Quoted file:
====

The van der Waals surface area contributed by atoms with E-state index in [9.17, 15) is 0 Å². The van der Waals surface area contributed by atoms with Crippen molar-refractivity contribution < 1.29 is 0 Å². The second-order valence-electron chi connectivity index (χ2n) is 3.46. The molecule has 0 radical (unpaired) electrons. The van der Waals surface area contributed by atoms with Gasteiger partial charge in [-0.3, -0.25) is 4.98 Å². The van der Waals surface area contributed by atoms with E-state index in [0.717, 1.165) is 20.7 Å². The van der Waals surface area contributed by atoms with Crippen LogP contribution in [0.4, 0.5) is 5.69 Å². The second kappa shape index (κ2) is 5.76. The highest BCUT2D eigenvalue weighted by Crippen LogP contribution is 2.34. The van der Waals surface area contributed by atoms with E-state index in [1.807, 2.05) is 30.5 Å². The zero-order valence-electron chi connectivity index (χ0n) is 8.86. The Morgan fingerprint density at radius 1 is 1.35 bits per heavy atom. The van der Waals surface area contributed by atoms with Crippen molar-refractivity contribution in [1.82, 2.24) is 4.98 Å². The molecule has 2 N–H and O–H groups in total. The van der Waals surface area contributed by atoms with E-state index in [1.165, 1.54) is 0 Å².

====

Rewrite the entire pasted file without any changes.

The van der Waals surface area contributed by atoms with E-state index in [9.17, 15) is 0 Å². The van der Waals surface area contributed by atoms with Crippen molar-refractivity contribution < 1.29 is 0 Å². The second-order valence-electron chi connectivity index (χ2n) is 3.46. The molecule has 0 radical (unpaired) electrons. The van der Waals surface area contributed by atoms with Gasteiger partial charge in [-0.3, -0.25) is 4.98 Å². The van der Waals surface area contributed by atoms with E-state index in [0.717, 1.165) is 20.7 Å². The van der Waals surface area contributed by atoms with Crippen LogP contribution in [0.4, 0.5) is 5.69 Å². The second kappa shape index (κ2) is 5.76. The highest BCUT2D eigenvalue weighted by Crippen LogP contribution is 2.34. The van der Waals surface area contributed by atoms with E-state index in [1.807, 2.05) is 30.5 Å². The zero-order valence-electron chi connectivity index (χ0n) is 8.86. The Morgan fingerprint density at radius 1 is 1.35 bits per heavy atom. The van der Waals surface area contributed by atoms with Crippen molar-refractivity contribution in [1.82, 2.24) is 4.98 Å². The molecule has 2 N–H and O–H groups in total. The van der Waals surface area contributed by atoms with E-state index in [1.165, 1.54) is 0 Å².